Sunday, 6 September 2009

The Knitting MacGyver

Picture this.

I am sitting at work one afternoon in August. I am probably bored. My mobile phone rings and it's a number I don't know.

I am always suspicious of numbers I don't know.

A male voice I don't recognise asks for me by name. First and second name. Again, I'm suspicious but what follows is a rather odd but harmless request.

His name is John. He was given my number at a local yarn shop - Cassidy's or The Shearing Shed, I can't remember which - and how they had my number is still a mystery but I think they may have found me via the listing for the Canberra Stitch n Bitch group.

What I hear him describe is worrying and at first I panic. He has a jumper and it needs repairing. He doesn't know any knitters and hopes a local knitter can help. He describes a sister who could knit but who died and no one else who could help. Against my better judgement, I say yes, imagining the worst. I have visions of jagged edged holes, unravelled stitches, a nightmare. Perhaps helping him out will earn me good seats in Knitting Heaven.

Some weeks pass before our schedules are simultaneously free and when the time comes to meet him, Sean suggests I take a friend. Because, you know, men who call knitters for help with their unravelling jumpers are probably also deranged.

You never know.

A knitterly friend, Anthea, who works in my department and doesn't need much in the way of persuasion to get out of the office comes along with me. The arranged meeting place is a cafe near work and Anthea carries her knitting (she walks and knits!) so that he will recognise us.

We are met at the door by a waitress who says, 'Is one of you Helen?' I say yes. She points me in the direction of John who is at a table waiting. Very quickly it's easy to tell he is not deranged. At least not at first glance. He is a rather good looking silver-haired man in a suit who orders coffees for both of us and proceeds to explain his dilemma.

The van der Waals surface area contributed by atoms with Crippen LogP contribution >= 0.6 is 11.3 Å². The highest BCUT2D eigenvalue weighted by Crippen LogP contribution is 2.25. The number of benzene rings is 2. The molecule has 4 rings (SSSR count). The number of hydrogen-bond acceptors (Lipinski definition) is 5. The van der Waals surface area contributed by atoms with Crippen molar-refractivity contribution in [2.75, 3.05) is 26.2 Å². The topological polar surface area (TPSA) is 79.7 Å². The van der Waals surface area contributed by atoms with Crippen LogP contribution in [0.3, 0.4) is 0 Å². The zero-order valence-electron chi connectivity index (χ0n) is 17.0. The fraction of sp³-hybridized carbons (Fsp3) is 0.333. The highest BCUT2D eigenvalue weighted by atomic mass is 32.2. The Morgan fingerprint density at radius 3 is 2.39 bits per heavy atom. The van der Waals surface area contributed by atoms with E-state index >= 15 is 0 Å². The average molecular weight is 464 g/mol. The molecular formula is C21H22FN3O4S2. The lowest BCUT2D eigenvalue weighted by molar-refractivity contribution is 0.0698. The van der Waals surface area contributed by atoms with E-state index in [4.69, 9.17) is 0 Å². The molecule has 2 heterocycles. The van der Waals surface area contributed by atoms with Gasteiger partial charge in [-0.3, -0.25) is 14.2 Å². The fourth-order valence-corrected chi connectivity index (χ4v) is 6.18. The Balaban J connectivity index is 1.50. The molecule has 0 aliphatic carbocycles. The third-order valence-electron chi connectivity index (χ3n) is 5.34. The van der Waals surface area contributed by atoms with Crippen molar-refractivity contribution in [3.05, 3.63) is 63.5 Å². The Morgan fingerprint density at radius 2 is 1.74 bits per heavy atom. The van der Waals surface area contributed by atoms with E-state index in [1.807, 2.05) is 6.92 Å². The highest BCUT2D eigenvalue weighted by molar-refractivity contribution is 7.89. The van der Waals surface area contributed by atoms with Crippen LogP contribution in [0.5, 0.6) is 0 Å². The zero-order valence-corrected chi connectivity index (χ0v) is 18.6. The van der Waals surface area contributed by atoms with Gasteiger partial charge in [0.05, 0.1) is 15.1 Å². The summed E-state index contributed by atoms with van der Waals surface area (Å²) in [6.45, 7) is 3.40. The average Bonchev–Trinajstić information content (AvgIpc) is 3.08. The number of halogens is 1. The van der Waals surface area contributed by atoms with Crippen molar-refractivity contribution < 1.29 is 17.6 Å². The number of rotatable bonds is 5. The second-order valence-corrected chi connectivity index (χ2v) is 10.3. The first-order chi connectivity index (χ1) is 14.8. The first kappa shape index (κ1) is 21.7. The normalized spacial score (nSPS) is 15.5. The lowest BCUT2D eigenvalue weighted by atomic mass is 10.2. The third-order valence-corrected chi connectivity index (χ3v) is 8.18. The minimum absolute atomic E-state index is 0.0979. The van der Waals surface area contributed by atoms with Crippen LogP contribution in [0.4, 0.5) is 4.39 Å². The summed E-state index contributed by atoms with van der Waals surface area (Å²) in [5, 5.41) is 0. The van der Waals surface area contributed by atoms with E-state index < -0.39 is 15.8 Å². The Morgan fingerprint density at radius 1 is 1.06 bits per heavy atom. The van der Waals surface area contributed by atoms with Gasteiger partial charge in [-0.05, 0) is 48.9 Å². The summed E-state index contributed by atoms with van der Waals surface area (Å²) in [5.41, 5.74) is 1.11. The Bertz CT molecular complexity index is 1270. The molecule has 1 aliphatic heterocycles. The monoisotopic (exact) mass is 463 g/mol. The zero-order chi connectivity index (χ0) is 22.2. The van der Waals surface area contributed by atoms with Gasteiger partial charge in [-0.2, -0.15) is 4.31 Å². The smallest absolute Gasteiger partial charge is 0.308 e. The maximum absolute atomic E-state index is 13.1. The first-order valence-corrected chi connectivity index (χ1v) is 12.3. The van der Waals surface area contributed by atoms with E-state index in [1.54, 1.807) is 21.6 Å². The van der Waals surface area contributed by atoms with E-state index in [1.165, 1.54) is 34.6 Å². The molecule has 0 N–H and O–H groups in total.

He has a large, heavy bottle green aran jumper that was bought for him in Ireland and as the problem is revealed, I know I will be fine. Anthea and I declare it an entirely salvageable piece and after a few more minutes of very nice chatting, John departs and leaves us to our coffee and knitting.

This afternoon, I set out to fix the jumper, turning myself into, as Kylie called me when I told her what I had to, The Knitting MacGyver. Truth be told, there was nothing very challenging about this fix-it job but I thought it was worth showing what I had to do.

Here is the jumper with the hole up near the neck.

You can see there's a hole in the purl section beside the cable. My fears of moth-eaten jagged holes were so much worse than this.

About 10cm or 4inches below the hole, I located a stitch just hanging out on its own, like this was an ok thing for a stitch to be doing. I grabbed it with a crochet hook.

Using the crochet hook, I picked up each horizontal bar of the ladder, working my way up towards the hole. Here, I've reached the hole.

For reasons beyond my understanding, there was no obvious place to hook the stitch once I reached the hole so I just worked right across the hole, picking up the first horizontal bar on the far side of the hole.

After that came the fairly dodgy sewing stage. Naturally enough I didn't have any yarn of the same shade, but the green of the jumper is flecked green and so some Bendigo yarn I had to hand matched a few of the flecks. Here is my carefully done but ultimately still fairly unprofessional job of securing it all down.

So that's the reverse side. Here's the front side - which on the jumper is the left shoulder blade.

See, with all the green flecking, I think the front is about as good as I could reasonably get it. Sean could only see it once I pointed it out (or so he said!).

So there you go. When strange men call you at work and ask if you can fix a much loved jumper, there's no need to be afraid. Or so it seems.

The proof of this pudding will be John's reaction when I give him his jumper some time this week. It really wasn't wearable as it was - that stray stitch was just going to keep slipping down the length of the body if somebody didn't intervene. I'm kind of pleased I got to help him out. I feel like I undertook a spot of community service.